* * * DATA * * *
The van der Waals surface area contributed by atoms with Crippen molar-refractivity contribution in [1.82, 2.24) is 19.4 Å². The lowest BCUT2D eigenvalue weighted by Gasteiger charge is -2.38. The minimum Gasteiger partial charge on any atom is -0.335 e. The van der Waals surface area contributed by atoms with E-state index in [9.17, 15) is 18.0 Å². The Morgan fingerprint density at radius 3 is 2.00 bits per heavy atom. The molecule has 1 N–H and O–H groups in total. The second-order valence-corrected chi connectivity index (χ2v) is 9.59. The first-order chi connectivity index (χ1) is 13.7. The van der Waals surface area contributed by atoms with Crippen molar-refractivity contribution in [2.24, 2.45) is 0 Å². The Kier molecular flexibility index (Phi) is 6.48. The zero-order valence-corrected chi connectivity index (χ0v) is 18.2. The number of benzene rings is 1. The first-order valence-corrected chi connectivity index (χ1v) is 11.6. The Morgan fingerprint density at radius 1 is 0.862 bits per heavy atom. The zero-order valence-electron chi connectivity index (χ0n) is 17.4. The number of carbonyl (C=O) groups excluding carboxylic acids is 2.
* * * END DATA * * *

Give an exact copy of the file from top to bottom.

The van der Waals surface area contributed by atoms with Crippen molar-refractivity contribution in [1.82, 2.24) is 19.4 Å². The lowest BCUT2D eigenvalue weighted by Gasteiger charge is -2.38. The minimum Gasteiger partial charge on any atom is -0.335 e. The van der Waals surface area contributed by atoms with E-state index in [9.17, 15) is 18.0 Å². The Morgan fingerprint density at radius 3 is 2.00 bits per heavy atom. The molecule has 1 N–H and O–H groups in total. The second-order valence-corrected chi connectivity index (χ2v) is 9.59. The first-order chi connectivity index (χ1) is 13.7. The van der Waals surface area contributed by atoms with Crippen molar-refractivity contribution in [2.24, 2.45) is 0 Å². The Kier molecular flexibility index (Phi) is 6.48. The zero-order valence-corrected chi connectivity index (χ0v) is 18.2. The number of benzene rings is 1. The first-order valence-corrected chi connectivity index (χ1v) is 11.6. The Morgan fingerprint density at radius 1 is 0.862 bits per heavy atom. The zero-order valence-electron chi connectivity index (χ0n) is 17.4. The number of carbonyl (C=O) groups excluding carboxylic acids is 2.